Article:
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One of these sentences is going to appear in an upcoming English product. Which sentence sounds most natural to you?

1) The taxi driver doesn't get a lot of exercise IN his job.
2) The taxi driver doesn't get a lot of exercise ON his job.
3) The taxi driver doesn't get a lot of exercise AT his job.

(y) Thank you!
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Such a simple question. I wonder why it took 5 years for someone to respond to it.

3) The taxi driver doesn't get a lot of exercise at his job. - This sentence sounds the most natural.
Hello,

I wonder if 'in his job' is also acceptable. I googled 'in his job' and 'at his job'. As a result, the former had more hits than the latter. Isn't 'in his job' more natural?

Or is there a certain situation where one is more appropriate than the other?

Thank you.
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Could someone please advise on this? Thank you.
There is a lot of stress: with / in / at his job. The yare are all possible, depending on the rest of the context.
AnonymousI wonder if 'in his job' is also acceptable. I googled 'in his job' and 'at his job'. As a result, the former had more hits than the latter. Isn't 'in his job' more natural? Or is there a certain situation where one is more appropriate than the other?

Hello

The noun 'exercise' permits several different prepositions as the head of a prepositional phrase that complements it:

The taxi driver doesn't get a lot of exercise IN his job.

The taxi driver doesn't get a lot of exercise AT the gym.

The taxi driver doesn't get a lot of exercise ON the golf course.

BillJ
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Thank you, dimsumexpress and BillJ, for your answers.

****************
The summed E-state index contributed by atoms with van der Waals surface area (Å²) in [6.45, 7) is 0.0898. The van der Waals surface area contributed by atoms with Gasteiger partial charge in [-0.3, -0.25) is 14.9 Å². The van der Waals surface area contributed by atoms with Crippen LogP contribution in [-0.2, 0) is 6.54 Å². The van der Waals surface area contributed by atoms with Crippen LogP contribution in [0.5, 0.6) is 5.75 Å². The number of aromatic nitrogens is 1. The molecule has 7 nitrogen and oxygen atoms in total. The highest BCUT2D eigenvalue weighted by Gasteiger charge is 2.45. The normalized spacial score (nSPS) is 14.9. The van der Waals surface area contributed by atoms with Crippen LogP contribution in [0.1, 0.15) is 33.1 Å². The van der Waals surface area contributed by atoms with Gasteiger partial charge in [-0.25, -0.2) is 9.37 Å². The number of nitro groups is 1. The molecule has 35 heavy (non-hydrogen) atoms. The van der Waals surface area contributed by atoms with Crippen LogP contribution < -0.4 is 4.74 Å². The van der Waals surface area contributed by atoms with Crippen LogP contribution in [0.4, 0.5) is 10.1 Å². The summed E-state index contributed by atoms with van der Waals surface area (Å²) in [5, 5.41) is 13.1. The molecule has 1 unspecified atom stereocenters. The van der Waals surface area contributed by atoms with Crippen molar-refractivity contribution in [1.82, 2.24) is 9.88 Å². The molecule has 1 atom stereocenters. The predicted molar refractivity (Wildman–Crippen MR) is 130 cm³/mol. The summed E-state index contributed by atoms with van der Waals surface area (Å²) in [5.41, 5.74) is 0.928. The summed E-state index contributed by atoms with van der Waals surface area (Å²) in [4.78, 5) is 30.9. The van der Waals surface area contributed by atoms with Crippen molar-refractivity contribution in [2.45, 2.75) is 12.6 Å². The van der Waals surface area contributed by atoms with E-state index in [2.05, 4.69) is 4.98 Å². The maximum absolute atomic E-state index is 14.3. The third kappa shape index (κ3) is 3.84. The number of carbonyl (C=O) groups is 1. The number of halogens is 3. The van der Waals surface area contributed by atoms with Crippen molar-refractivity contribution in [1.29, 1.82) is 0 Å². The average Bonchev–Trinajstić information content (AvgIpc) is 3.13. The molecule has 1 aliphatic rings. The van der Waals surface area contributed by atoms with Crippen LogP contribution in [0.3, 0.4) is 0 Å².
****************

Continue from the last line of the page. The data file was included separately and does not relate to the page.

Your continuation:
I would conclude that 'with/in/at his job' are all possible depending on the entire context, as dimusumexpress pointed out.

BillJ,

1. In one of your examples, 'exercise IN his job' is therefore the most natural. Please confirm.
2. How are the following different, by the way?

IN his job
AT his job
ON his job
Hi BillJ,

Would you mind sharing your thoughts on this, please? Thanks.
Anonymous1. In one of your examples, 'exercise IN his job' is therefore the most natural. Please confirm.
2. How are the following different, by the way?

IN his job
AT his job
ON his job
Hi

Sorry I overlooked your question. Yes, 'exercise in his job' is the usual (natural) form. It's always very difficult to explain why certain prepositions are selected by certain verbs or nouns, and to large extent it's just convention that determines which one is actually correct (often several are correct). So, to answer your second question (using your examples):

IN typically indicates being inside something (tangible or intangible). It often heads complements to adjectives such as 'happy': 'He is not very happy in his job', or nouns such as 'experience': 'He didn't gain much experience in his job'.

AT is normally used to express location, arrival or time. For example, it may head a complement to a verb such as 'arrive': 'He must arrive at his job on time', or 'work': 'He must work hard at his job if he is to be successful'.

ON typically expresses contact with something (tangible or intangible). It's not usually associated with complements like 'his job', although you may hear 'I'm on his job tomorrow', meaning you will be working with or for someone else tomorrow.

BillJ
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